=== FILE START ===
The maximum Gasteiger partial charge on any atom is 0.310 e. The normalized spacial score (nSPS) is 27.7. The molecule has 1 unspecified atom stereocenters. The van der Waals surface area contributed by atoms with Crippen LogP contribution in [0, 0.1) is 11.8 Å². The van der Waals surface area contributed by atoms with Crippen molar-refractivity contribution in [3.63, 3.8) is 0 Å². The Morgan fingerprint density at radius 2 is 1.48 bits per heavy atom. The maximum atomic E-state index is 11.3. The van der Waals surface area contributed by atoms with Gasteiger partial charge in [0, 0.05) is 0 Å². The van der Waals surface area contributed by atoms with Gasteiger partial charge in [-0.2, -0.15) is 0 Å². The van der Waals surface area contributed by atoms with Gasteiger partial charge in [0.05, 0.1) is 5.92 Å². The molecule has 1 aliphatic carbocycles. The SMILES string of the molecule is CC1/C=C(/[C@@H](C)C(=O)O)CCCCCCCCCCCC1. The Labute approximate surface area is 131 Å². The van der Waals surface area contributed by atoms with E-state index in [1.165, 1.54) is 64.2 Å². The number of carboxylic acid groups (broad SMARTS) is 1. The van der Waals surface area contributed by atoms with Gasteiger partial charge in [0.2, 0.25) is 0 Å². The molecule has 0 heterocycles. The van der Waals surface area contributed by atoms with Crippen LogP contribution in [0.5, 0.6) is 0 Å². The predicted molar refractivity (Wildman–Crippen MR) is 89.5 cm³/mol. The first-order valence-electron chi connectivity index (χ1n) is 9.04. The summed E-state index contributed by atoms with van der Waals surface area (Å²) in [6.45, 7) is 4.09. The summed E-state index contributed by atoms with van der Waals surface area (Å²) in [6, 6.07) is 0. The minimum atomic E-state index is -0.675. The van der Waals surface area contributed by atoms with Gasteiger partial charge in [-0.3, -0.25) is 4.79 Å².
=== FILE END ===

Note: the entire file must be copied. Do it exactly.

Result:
The maximum Gasteiger partial charge on any atom is 0.310 e. The normalized spacial score (nSPS) is 27.7. The molecule has 1 unspecified atom stereocenters. The van der Waals surface area contributed by atoms with Crippen LogP contribution in [0, 0.1) is 11.8 Å². The van der Waals surface area contributed by atoms with Crippen molar-refractivity contribution in [3.63, 3.8) is 0 Å². The Morgan fingerprint density at radius 2 is 1.48 bits per heavy atom. The maximum atomic E-state index is 11.3. The van der Waals surface area contributed by atoms with Gasteiger partial charge in [0, 0.05) is 0 Å². The van der Waals surface area contributed by atoms with Gasteiger partial charge in [-0.2, -0.15) is 0 Å². The van der Waals surface area contributed by atoms with Gasteiger partial charge in [0.05, 0.1) is 5.92 Å². The molecule has 1 aliphatic carbocycles. The SMILES string of the molecule is CC1/C=C(/[C@@H](C)C(=O)O)CCCCCCCCCCCC1. The Labute approximate surface area is 131 Å². The van der Waals surface area contributed by atoms with E-state index in [1.165, 1.54) is 64.2 Å². The number of carboxylic acid groups (broad SMARTS) is 1. The van der Waals surface area contributed by atoms with Gasteiger partial charge in [0.2, 0.25) is 0 Å². The molecule has 0 heterocycles. The van der Waals surface area contributed by atoms with Crippen LogP contribution in [0.5, 0.6) is 0 Å². The predicted molar refractivity (Wildman–Crippen MR) is 89.5 cm³/mol. The first-order valence-electron chi connectivity index (χ1n) is 9.04. The summed E-state index contributed by atoms with van der Waals surface area (Å²) in [6.45, 7) is 4.09. The summed E-state index contributed by atoms with van der Waals surface area (Å²) in [6, 6.07) is 0. The minimum atomic E-state index is -0.675. The van der Waals surface area contributed by atoms with Gasteiger partial charge in [-0.3, -0.25) is 4.79 Å².